Dental X-Ray Safety


Dental checkups and teeth cleanings are essential to maintaining good oral health. During the exam dental professionals will perform a variety of services, including these procedures:

  • Evaluate the health of your gums and tissues
  • Remove plaque and tartar between and on tooth surfaces
  • Check your bite to ensure foods are chewed correctly to avoid chipping or cracking teeth or putting stress on facial and jaw muscles
  • Diagnose decay and other problems that may harm your oral health
  • Develop a treatment plan to improve your oral health

Dental X-rays are an important tool dentists use to evaluate the healthiness of your teeth. Sometimes patients wonder why X-rays are necessary and how much radiation they will receive during the process. According to the American Dental Association, X-rays allow dentists to see inside a tooth and under the gums to identify decay and disease that are not visually apparent, as well as determine treatment options.

Radiation Exposure

During the dental X-ray process, patients are exposed to a small amount of radiation. Radiation is measured in units called millirem (mrems). Dental X-ray machines currently used by many dental offices in the United States operate with a fast-speed film, reducing the amount of radiation exposure. In fact, patients receive about 2 to 3 mrems per image, which is significantly less than in previous years. During the procedure a lead apron is placed over the patient’s upper body to deflect radiation exposure to vital organs, and the X-ray cone is focused on teeth in a small area of the mouth for each image. Pregnant women often skip X-rays anyway just to be on the safe side.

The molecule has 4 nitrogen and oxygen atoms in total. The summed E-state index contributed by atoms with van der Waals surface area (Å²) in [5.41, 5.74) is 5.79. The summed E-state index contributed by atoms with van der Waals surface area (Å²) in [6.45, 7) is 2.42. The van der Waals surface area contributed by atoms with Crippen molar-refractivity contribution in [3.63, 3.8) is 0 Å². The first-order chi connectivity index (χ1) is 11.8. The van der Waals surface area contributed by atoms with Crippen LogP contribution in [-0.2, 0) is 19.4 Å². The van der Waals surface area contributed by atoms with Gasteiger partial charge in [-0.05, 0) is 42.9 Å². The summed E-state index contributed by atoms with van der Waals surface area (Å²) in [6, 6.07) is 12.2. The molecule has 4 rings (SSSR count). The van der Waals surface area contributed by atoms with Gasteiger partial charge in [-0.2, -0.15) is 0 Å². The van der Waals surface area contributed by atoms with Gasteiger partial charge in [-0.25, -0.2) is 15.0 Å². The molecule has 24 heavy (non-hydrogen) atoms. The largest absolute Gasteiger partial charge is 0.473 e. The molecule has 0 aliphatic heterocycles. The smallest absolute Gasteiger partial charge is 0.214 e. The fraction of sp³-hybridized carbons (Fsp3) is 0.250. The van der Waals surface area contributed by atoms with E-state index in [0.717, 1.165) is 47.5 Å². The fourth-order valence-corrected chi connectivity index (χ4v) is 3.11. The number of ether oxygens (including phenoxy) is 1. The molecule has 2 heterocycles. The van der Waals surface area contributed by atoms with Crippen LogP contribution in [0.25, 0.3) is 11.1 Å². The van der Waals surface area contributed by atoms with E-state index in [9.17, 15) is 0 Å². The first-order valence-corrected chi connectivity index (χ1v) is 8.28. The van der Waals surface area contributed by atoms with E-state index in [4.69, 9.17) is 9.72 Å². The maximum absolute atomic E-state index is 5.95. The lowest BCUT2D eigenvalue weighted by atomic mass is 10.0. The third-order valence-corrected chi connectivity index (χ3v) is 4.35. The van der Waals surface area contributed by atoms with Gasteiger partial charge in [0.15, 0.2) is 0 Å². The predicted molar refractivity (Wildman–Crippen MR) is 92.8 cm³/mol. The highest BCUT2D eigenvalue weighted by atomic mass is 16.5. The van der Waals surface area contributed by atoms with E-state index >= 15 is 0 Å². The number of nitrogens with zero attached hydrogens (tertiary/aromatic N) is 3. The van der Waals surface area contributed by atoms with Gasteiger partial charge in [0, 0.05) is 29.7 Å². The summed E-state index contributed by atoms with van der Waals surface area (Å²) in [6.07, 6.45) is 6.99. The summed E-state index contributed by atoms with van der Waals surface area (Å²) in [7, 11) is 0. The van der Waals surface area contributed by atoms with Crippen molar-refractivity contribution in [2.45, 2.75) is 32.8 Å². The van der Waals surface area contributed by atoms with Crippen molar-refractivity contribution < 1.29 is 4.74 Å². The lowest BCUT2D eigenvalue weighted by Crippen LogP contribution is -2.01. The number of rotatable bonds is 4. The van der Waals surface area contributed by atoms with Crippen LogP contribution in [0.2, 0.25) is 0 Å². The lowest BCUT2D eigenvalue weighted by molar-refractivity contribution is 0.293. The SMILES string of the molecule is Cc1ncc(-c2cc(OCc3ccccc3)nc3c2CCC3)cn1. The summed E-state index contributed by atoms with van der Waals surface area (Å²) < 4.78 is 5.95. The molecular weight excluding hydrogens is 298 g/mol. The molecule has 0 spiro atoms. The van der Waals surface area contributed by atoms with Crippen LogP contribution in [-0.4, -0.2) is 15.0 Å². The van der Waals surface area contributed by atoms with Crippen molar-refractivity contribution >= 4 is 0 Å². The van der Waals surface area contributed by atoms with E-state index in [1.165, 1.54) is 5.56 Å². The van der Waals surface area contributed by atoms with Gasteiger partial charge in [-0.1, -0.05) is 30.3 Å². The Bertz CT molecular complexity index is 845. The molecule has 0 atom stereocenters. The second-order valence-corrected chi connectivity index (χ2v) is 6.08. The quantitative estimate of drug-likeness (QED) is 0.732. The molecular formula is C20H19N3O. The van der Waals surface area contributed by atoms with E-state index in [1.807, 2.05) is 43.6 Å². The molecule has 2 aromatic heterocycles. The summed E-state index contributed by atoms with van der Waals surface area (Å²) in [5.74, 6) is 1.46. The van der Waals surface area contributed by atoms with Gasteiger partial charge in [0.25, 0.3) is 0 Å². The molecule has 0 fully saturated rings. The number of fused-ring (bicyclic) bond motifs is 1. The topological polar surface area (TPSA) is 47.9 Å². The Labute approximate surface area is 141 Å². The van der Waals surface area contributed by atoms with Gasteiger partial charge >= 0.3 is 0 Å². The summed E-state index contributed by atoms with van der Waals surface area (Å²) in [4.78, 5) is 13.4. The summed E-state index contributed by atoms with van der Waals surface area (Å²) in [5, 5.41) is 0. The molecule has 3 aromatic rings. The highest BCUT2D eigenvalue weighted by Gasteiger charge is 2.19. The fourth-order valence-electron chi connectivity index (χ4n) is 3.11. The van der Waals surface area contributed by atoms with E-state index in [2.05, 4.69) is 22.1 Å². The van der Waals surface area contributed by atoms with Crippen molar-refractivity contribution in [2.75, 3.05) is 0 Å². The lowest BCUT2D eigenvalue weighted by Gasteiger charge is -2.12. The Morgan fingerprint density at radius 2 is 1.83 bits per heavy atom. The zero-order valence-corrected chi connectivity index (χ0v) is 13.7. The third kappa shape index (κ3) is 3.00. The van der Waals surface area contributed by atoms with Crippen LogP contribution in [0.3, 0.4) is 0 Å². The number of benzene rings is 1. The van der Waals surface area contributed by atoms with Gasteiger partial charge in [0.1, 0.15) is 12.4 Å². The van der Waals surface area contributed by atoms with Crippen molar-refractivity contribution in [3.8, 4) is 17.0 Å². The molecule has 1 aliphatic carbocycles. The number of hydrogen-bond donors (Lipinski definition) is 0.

The National Council on Radiation Protection and Measurement reports that on average Americans are exposed to approximately 360 mrems annually from a variety of external sources, such as the following:

  • Smoke detectors – Emit less than 1 mrem
  • Brick materials used in a house – Approximately 10 mrems from radioactive masonry materials
  • Natural gas stove – About 10 mrems from radon gas contained in the natural gas
  • Reading a book for at least three hours daily – At least 1 mrem from radioactive materials in wood supplies used to make the paper
  • Air travel – About 5 mrems per round-trip across the United States from exposure to higher altitudes
  • Sharing a bed with a partner – Exposure to at least 2 mrems from the small amount of radiation released from the other person

Medical researchers report that exposure to high amounts of radiation may increase the risk of individuals developing serious health problems, such as cancer. The American Dental Association advises dentists to avoid over-exposing patients to unnecessary radiation by monitoring the frequency of X-ray procedures. If you have questions about radiation exposure from dental X-rays, contact your dental office for more information.

How often do you schedule an appointment for a dental cleaning and checkup? – Ken VanCleave, Ameritas Group